DNA polymerases encoded by fungal linear plasmids are of the viral B type, like enzymes from adenoviruses and phages which display a replication mode employing protein primers (Ito and Braithwaite 1991; Kempken et al. 1992; Rohe et al. 1992). As already mentioned, however, linear plasmid encoded DNA polymerases carry the TPs as an N-terminal extension. Though suggested earlier (Oeser and Tudzynski 1989; Chan et al. 1991; Meinhardt and Rohe 1993), this structure was experimentally proven rather late for pGKL2 of Kluyveromyces lactis and later for pMLP1 of Pleurotus ostreatus (Takeda et al. 1996; Kim et al. 2000). Except for a weakly conserved motif (SYKN), there is only, if at all, a hardly detectable similarity among TP regions of distantly related plasmid DNA polymerases and the respective proteins from bacteriophages and adenoviruses, suggesting extended structural diversities. It remains totally obscure at present if, how, and where the TP is split off from the polymerase during replication. For the Neurospora plasmid kalilo, the molecular mass of the TP was determined to be approximately 120 kDa
(Vierula et al. 1990). It was suggested that it actually may represent the full-size TP-DNA polymerase fusion protein (Chan et al. 1991). On the contrary, however, for pMLP1 of Pleurotus ostreatus, as well as another linear plasmid, pMLP2, it was shown that TPs comprise only 70 and 72 kDa, respectively; consistently, DNA polymerase domains were immunologically not detectable, providing evidence for in vivo processing of the protein (Kim et al. 2000). Also, the molecular mass (approx. 36 kDa) of the TP of pGKL2 (Stam et al. 1986; Takeda et al. 1996) rules out a full-size TP-DNA protein. Replication initiation has been studied in detail for phage phi29; it was proven that the initiation complex consisting of TP and DNA polymerase starts DNA synthesis at the ends of the template. Dissociation of the above complex occurs shortly after elongation has begun, i.e., after the synthesis of approximately six nucleotides (Mendez et al. 1997; Kamtekar et al. 2006).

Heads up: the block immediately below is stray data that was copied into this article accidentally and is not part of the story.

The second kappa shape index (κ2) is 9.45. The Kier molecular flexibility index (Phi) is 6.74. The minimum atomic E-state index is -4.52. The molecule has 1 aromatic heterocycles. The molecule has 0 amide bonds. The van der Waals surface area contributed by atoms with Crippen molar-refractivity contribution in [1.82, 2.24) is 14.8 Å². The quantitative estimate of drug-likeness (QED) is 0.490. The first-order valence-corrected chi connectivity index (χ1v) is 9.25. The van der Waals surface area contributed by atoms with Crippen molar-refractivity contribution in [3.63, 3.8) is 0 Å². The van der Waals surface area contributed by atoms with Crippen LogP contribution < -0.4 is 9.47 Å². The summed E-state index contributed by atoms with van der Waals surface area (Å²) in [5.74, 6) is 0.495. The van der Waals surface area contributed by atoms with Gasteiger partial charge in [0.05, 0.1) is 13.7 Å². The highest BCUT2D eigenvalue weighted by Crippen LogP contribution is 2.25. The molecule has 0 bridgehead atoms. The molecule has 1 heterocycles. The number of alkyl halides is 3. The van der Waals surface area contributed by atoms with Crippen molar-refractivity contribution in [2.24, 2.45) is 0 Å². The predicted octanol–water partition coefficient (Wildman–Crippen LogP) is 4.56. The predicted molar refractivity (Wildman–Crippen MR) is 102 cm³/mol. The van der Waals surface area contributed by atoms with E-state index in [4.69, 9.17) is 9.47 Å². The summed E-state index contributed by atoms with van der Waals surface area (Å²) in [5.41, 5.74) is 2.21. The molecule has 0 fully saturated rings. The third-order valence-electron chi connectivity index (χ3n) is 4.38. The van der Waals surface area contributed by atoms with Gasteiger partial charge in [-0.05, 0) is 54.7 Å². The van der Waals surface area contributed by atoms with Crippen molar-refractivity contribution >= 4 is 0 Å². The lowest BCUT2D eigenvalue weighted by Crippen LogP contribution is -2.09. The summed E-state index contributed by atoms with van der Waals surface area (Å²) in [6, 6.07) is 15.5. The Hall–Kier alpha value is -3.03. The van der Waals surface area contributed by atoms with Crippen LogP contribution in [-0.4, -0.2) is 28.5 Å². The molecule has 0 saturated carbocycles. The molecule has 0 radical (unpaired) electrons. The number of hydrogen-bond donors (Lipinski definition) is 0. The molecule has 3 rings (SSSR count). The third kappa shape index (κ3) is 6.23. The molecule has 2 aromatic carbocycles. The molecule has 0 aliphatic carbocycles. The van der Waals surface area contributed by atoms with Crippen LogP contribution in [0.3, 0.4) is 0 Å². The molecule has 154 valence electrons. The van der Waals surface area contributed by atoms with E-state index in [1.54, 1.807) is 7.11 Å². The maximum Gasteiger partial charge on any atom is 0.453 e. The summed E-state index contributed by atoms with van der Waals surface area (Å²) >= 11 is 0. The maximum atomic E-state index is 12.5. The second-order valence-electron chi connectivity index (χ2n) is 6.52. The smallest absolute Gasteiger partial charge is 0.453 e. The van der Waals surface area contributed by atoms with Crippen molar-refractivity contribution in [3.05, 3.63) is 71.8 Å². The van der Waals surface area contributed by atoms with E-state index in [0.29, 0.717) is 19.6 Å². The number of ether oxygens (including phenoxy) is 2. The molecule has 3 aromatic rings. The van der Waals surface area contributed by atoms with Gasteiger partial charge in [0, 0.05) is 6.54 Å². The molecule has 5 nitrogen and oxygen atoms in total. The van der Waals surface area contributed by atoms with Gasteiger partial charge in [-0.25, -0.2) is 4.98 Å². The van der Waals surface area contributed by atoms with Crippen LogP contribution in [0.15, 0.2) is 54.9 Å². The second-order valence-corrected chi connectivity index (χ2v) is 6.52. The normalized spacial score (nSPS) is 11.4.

The highly processive phi29 DNA polymerase replicates the entire phage genome unassisted by a helicase or sliding clamp. Such unique features rely on the terminal protein region 2 (TPR2), which is similarly inserted in all DNA polymerases using protein primers. The TPR2 domain forms a doughnutlike structure, which enables high processivity and facilitates separation of template and nontemplate strands before entry into the polymerase active site (Kamtekar et al. 2004; Rodriguez et al. 2005). TPR2-like domains in linear plasmid encoded DNA polymerases (Dufour et al. 2000, 2003; Rodriguez et al. 2005) are assumed to compare functionally to the phi29 enzyme (Jeske et al. 2006a).
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